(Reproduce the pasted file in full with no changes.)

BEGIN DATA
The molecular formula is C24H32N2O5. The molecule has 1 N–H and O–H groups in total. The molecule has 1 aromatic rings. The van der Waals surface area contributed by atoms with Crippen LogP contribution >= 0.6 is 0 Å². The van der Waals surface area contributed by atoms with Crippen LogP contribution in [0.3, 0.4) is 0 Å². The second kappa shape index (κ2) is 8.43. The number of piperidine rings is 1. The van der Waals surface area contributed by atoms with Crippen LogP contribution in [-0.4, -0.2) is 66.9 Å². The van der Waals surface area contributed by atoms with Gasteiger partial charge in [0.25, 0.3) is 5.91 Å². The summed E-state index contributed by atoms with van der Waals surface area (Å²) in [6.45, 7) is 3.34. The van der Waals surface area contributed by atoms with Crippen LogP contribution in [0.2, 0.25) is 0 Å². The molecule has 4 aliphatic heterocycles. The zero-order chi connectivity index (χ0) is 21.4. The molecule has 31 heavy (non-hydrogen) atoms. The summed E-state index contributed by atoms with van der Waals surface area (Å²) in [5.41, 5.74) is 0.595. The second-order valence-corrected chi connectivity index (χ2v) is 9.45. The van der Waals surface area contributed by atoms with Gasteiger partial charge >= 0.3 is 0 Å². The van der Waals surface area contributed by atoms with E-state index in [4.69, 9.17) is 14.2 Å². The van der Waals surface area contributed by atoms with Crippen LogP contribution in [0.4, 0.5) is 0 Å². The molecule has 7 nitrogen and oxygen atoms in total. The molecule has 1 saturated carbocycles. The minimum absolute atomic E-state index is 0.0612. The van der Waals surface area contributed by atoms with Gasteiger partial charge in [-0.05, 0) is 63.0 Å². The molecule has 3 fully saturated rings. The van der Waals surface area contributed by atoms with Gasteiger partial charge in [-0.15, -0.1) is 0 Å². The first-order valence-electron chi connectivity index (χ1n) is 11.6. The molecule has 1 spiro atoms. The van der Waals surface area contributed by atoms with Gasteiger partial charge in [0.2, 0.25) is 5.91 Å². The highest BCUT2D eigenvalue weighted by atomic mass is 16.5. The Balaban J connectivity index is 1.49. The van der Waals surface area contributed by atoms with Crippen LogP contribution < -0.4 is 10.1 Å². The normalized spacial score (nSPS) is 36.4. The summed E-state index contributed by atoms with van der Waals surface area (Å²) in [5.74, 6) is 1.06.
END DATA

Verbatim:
The molecular formula is C24H32N2O5. The molecule has 1 N–H and O–H groups in total. The molecule has 1 aromatic rings. The van der Waals surface area contributed by atoms with Crippen LogP contribution >= 0.6 is 0 Å². The van der Waals surface area contributed by atoms with Crippen LogP contribution in [0.3, 0.4) is 0 Å². The second kappa shape index (κ2) is 8.43. The number of piperidine rings is 1. The van der Waals surface area contributed by atoms with Crippen LogP contribution in [-0.4, -0.2) is 66.9 Å². The van der Waals surface area contributed by atoms with Gasteiger partial charge in [0.25, 0.3) is 5.91 Å². The summed E-state index contributed by atoms with van der Waals surface area (Å²) in [6.45, 7) is 3.34. The van der Waals surface area contributed by atoms with Crippen LogP contribution in [0.2, 0.25) is 0 Å². The molecule has 4 aliphatic heterocycles. The zero-order chi connectivity index (χ0) is 21.4. The molecule has 31 heavy (non-hydrogen) atoms. The summed E-state index contributed by atoms with van der Waals surface area (Å²) in [5.41, 5.74) is 0.595. The second-order valence-corrected chi connectivity index (χ2v) is 9.45. The van der Waals surface area contributed by atoms with Gasteiger partial charge >= 0.3 is 0 Å². The van der Waals surface area contributed by atoms with E-state index in [4.69, 9.17) is 14.2 Å². The van der Waals surface area contributed by atoms with Crippen LogP contribution in [0.4, 0.5) is 0 Å². The molecule has 7 nitrogen and oxygen atoms in total. The molecule has 1 saturated carbocycles. The minimum absolute atomic E-state index is 0.0612. The van der Waals surface area contributed by atoms with Gasteiger partial charge in [-0.05, 0) is 63.0 Å². The molecule has 3 fully saturated rings. The van der Waals surface area contributed by atoms with Gasteiger partial charge in [-0.15, -0.1) is 0 Å². The first-order valence-electron chi connectivity index (χ1n) is 11.6. The molecule has 1 spiro atoms. The van der Waals surface area contributed by atoms with Gasteiger partial charge in [0.2, 0.25) is 5.91 Å². The highest BCUT2D eigenvalue weighted by atomic mass is 16.5. The Balaban J connectivity index is 1.49. The van der Waals surface area contributed by atoms with Crippen LogP contribution < -0.4 is 10.1 Å². The normalized spacial score (nSPS) is 36.4. The summed E-state index contributed by atoms with van der Waals surface area (Å²) in [5.74, 6) is 1.06.